Using this standard as a basis, high-quality concrete floors for different classes of service are meant to be achieved, whether slabs on ground or suspended floors. The standard focuses on different aspects of construction, beginning with site preparation all the way through final finishing and curing. It also outlines ways to measure and account for the flatness or levelness of the concrete floor.

One key aspect of this standard that is focused on a successful outcome is based on the need for coordination between trades, specifiers, and construction managers. ACI 302.1 is very clear in stating “a thorough preconstruction meeting is critical to facilitate communication among key participants and clearly establish expectations and procedures that will be employed during construction to achieve the floor qualities required by the project specifications.” Similarly, it calls for adequate supervision and inspection of the concreting work, particularly when it comes to finishing. If resilient flooring is planned to go over the concrete floor, then it would be logical that a representative of the flooring trade be present at the preconstruction meeting to voice expectations and needs. Similarly, a flooring trade representative should be able to inspect the concrete floor as it is being finished to provide feedback and input for further coordination between the trades.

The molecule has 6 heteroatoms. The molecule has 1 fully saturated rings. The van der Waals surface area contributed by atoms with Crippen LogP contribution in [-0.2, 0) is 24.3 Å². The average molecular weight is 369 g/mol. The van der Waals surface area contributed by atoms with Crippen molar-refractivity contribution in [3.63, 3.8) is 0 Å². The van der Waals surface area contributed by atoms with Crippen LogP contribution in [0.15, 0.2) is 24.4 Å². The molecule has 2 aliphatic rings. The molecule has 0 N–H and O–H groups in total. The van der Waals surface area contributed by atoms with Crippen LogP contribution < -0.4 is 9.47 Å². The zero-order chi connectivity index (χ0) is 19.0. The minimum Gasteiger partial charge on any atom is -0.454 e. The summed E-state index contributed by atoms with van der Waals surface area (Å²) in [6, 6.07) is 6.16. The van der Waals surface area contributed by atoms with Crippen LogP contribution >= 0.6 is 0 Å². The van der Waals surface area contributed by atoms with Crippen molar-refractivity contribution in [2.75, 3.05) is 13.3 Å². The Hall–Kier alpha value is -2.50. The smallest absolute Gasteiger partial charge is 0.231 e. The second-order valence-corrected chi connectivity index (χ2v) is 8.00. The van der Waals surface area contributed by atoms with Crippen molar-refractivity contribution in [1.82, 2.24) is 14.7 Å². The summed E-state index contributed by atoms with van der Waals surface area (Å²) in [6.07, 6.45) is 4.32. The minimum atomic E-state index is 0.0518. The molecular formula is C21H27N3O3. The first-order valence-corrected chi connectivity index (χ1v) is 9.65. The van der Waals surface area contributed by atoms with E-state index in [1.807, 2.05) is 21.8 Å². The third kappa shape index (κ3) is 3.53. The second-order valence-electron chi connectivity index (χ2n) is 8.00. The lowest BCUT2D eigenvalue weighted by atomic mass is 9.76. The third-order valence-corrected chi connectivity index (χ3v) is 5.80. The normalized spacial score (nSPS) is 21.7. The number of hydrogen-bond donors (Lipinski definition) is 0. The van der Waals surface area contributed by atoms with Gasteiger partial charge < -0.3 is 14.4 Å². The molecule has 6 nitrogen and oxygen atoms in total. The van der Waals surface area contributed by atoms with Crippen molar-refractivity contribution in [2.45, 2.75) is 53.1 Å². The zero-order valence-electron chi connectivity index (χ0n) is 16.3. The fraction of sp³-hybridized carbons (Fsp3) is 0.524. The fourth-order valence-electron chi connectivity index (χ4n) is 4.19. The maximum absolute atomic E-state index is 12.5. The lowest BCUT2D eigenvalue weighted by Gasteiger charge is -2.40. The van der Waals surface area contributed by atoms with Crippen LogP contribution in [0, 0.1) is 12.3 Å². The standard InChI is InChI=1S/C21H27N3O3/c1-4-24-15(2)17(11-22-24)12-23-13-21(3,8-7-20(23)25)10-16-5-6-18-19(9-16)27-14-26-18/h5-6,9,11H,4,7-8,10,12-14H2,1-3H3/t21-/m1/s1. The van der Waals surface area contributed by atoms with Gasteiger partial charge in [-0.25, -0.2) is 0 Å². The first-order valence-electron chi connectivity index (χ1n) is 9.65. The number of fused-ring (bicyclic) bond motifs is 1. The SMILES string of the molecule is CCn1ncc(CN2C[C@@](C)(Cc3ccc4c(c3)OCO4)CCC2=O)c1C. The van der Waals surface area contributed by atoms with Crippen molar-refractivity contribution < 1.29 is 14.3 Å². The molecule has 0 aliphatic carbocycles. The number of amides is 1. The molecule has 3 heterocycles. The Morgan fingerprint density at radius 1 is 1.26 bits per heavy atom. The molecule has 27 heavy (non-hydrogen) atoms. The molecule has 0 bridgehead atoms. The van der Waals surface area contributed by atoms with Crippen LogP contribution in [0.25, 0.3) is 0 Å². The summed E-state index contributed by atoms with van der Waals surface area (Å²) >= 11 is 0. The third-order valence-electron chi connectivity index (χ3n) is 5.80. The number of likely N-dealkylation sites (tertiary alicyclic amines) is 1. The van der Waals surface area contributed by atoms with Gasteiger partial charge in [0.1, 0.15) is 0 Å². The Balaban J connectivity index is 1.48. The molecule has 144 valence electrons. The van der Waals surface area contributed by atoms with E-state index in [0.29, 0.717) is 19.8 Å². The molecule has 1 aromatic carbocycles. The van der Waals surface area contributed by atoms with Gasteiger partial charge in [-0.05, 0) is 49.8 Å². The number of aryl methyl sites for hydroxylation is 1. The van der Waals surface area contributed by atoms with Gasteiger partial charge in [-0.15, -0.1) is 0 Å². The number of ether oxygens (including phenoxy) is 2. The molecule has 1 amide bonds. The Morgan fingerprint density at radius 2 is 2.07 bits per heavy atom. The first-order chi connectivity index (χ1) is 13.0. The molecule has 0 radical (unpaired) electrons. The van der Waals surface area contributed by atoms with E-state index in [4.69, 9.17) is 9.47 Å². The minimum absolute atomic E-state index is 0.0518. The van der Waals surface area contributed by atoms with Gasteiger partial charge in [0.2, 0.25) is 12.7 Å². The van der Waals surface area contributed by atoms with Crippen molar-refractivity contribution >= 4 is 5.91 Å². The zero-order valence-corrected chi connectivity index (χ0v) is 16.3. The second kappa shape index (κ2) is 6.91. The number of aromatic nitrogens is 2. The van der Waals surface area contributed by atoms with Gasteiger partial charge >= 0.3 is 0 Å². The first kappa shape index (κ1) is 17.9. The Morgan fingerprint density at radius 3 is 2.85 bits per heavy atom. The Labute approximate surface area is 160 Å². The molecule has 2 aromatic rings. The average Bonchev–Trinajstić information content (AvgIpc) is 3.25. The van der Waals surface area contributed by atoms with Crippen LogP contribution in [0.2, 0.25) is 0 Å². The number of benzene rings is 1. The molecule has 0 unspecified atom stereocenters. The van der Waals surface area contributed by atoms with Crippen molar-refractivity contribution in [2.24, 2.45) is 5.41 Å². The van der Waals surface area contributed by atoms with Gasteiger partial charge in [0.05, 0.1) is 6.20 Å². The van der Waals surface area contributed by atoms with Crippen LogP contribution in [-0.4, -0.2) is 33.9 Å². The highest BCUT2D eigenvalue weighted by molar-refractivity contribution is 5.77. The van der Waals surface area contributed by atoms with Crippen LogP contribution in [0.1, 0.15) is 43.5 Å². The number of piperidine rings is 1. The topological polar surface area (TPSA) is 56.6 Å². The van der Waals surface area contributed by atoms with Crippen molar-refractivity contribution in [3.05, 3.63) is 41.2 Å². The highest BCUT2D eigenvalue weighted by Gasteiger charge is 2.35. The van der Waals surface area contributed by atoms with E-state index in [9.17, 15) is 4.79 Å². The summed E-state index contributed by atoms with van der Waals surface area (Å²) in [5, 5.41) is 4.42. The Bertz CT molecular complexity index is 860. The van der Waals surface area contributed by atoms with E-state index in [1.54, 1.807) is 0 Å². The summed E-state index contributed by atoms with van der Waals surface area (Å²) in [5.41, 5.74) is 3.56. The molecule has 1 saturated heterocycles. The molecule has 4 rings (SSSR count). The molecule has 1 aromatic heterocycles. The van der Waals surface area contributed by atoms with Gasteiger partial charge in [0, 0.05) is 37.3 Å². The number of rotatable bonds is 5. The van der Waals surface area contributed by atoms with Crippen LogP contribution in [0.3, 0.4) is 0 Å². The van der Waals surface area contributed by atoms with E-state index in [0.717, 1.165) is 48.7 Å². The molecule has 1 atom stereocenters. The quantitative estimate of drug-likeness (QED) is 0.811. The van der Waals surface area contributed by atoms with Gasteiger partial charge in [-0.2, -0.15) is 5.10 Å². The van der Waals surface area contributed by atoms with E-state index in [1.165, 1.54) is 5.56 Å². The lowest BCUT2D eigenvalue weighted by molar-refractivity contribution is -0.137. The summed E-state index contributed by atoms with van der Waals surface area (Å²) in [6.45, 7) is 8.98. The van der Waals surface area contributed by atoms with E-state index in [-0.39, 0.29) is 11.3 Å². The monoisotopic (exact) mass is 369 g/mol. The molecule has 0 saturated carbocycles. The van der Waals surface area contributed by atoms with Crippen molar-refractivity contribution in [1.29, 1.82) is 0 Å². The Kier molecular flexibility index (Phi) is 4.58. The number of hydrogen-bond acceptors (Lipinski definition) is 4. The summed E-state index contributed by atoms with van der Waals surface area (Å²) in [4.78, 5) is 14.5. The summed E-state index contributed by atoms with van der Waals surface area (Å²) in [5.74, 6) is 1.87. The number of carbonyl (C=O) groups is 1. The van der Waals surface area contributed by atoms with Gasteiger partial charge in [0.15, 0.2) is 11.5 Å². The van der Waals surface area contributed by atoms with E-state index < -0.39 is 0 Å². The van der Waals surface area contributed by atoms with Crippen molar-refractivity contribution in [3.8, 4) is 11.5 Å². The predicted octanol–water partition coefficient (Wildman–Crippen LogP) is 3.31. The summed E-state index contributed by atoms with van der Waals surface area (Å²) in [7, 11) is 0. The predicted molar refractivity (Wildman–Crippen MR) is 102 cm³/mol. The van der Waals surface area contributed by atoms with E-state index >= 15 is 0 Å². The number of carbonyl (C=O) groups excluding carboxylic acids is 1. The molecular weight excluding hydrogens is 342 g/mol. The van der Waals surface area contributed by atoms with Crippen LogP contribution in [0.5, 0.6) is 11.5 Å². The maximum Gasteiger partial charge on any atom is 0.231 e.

Moisture Protection

Chapter 3 of ACI 302.1 addresses design considerations such as the soil support system, concrete characteristics, and tolerances. It also, quite significantly, addresses moisture protection for “any slab on ground where the floor will be covered by moisture-sensitive flooring materials such as vinyl, linoleum, wood, carpet, rubber, rubber-backed carpet tile [etc.],…” Clearly, there is a recognition by the concrete industry that resilient flooring (including those specifically listed) requires the proper moisture protection for a successful floor assembly condition.

Moisture protection in ACI 302.1 is based on other recognized standards such as ASTM E1745: Standard Specification for Plastic Water Vapor Retarders Used in Contact with Soil or Granular Fill under Concrete Slabs. This standard covers “flexible, preformed sheet membrane materials to be used as vapor retarders in contact with soil or granular fill under concrete slabs. The materials shall be subject to tests for water-vapor permeance, tensile strength, and puncture resistance.” With this as a basis, ACI 302.1 states that an appropriate vapor retarder should have a permeance (water-vapor transmission rate) of less than 0.3 perms. The recognized test that they reference for determining such permeance is ASTM E 96: Standard Test Methods for Water Vapor Transmission of Materials.